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Women pilots of WWII


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#1 Nonny


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Posted 03 January 2014 - 01:18 PM


I'm a charter member of the National WASP WWII Museum, honoring the women pilots, WASP and others, of WWII.  I have only made it to the annual Fly In once, hope to attend again this year.  Though I served in the Air Force myself, the first I heard of women pilots flying military aircraft was many years later, at a women veterans event.  There I met several of the most independent women, strong and proud, I have ever met.  I heard about their accomplishments, and only later of the harsh treatment they received, and how long it took to receive the veteran status they would have received if they hadn't been denied the military status they had been promised.

The video shows the WASP, most now in their 90s, who were honored at the Tournament of Roses Parade on New Years Day.  I was happy to see them, but what brought me to shed happy tears was the young women who marched alongside their float.  Women military pilots, serving now.  When I was a WAF, not only did I not know about the women pilots of WWII, but I knew an officer who was pushing the age limit as the fight to open flight school to women officers was grinding slowly on.  She didn't make it, but those of us who fight for rights do know that, whether we achieve them for ourselves or not, we're doing it for those who come after.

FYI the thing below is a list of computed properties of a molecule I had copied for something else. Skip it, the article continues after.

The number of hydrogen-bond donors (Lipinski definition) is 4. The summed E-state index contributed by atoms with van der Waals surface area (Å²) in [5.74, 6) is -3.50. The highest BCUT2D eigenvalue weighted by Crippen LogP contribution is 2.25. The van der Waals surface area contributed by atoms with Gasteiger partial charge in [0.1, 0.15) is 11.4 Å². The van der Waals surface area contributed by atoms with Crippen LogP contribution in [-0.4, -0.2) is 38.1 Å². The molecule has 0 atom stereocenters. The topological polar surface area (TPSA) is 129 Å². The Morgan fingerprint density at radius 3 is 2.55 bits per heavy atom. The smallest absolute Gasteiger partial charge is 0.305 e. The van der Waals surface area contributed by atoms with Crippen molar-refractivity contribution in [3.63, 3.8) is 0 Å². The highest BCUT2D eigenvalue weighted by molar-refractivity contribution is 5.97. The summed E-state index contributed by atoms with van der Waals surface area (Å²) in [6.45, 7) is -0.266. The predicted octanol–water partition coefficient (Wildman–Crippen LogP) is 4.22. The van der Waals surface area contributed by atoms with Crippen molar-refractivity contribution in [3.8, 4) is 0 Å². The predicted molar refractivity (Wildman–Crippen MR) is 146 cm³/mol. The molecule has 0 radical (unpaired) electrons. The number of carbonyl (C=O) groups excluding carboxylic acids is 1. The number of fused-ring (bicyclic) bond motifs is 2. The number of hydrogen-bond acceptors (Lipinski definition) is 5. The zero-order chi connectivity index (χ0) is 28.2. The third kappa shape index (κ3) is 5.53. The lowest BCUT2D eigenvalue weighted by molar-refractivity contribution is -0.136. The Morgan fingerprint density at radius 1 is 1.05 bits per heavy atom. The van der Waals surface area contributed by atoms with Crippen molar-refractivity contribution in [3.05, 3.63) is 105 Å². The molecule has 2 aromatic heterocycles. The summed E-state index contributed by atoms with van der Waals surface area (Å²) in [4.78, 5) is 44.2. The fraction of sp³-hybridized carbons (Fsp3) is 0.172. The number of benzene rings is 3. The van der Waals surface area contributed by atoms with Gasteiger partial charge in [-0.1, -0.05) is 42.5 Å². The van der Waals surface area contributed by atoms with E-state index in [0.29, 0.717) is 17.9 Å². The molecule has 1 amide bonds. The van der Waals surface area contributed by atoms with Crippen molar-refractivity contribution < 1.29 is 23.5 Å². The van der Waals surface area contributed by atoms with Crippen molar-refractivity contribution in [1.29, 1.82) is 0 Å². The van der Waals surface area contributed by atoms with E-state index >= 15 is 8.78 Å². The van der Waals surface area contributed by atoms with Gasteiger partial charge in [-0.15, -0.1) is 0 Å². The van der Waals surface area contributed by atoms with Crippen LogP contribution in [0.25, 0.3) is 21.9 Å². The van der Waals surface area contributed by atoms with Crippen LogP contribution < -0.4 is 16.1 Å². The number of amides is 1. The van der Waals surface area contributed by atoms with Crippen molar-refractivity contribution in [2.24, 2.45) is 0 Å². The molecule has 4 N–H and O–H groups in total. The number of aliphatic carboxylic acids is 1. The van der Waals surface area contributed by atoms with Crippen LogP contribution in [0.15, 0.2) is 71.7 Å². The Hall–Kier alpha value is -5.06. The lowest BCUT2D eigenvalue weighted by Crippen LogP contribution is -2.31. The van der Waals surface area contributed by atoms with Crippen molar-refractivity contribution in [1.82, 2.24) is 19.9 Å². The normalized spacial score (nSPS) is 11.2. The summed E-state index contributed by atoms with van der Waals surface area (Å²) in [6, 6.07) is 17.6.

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#2 offworlder


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Posted 03 January 2014 - 04:40 PM

years ago I read about these lady pilots with real wings pinned on the blouse, who would ferry the combat planes over, like the B24s and stuff , over to the theatre, like through Ireland over to UK; fighters were often ferried on ships but the bombers were usually flown over by these Service ladies; only difference with them, they didn't fly them in combat- they would fly non combat so the war pilots could be in the combat squadrons; they were losing a frightful number of the bomber pilots so they needed all they could get, so the ladies instead of men did the ferry flights.(and ferried fighters from delivery port, the ship, to the fighter squadrons, like she said, the desert)

here's Lorraine Rodgers,

' The 21-year-old Rodgers was quick to sign up and stood on her tiptoes in order to meet the height requirements.

She trained from sunup to sundown, seven days a week at Avenger Field in Sweetwater, Texas, to become part of the Women Airforce Service Pilots program -- "WASP" for short. She later moved to what would become her permanent base, Love Field outside Dallas, ferrying military planes all across the country for two years.

"We would go to the plants or factories or the bases and pick up certain planes and deliver them where they were supposed to go," she said.
It was often dirty work. "We were oily and covered with sand from flying over the desert. Far from glamorous."

On New Year's Day, these pioneering pilots will be celebrated with a float in the 125th Tournament of Roses parade in Pasadena, Calif., part of an effort to bring attention to an often overlooked part of American history.

First lady Eleanor Roosevelt was an early supporter of the program, writing in a September 1942 newspaper column: "This is not a time when women should be patient. We are in a war and we need to fight it with all our ability and every weapon possible. Women pilots, in this particular case, are a weapon waiting to be used."
By 1943, 25,000 women had applied to join the WASP program.
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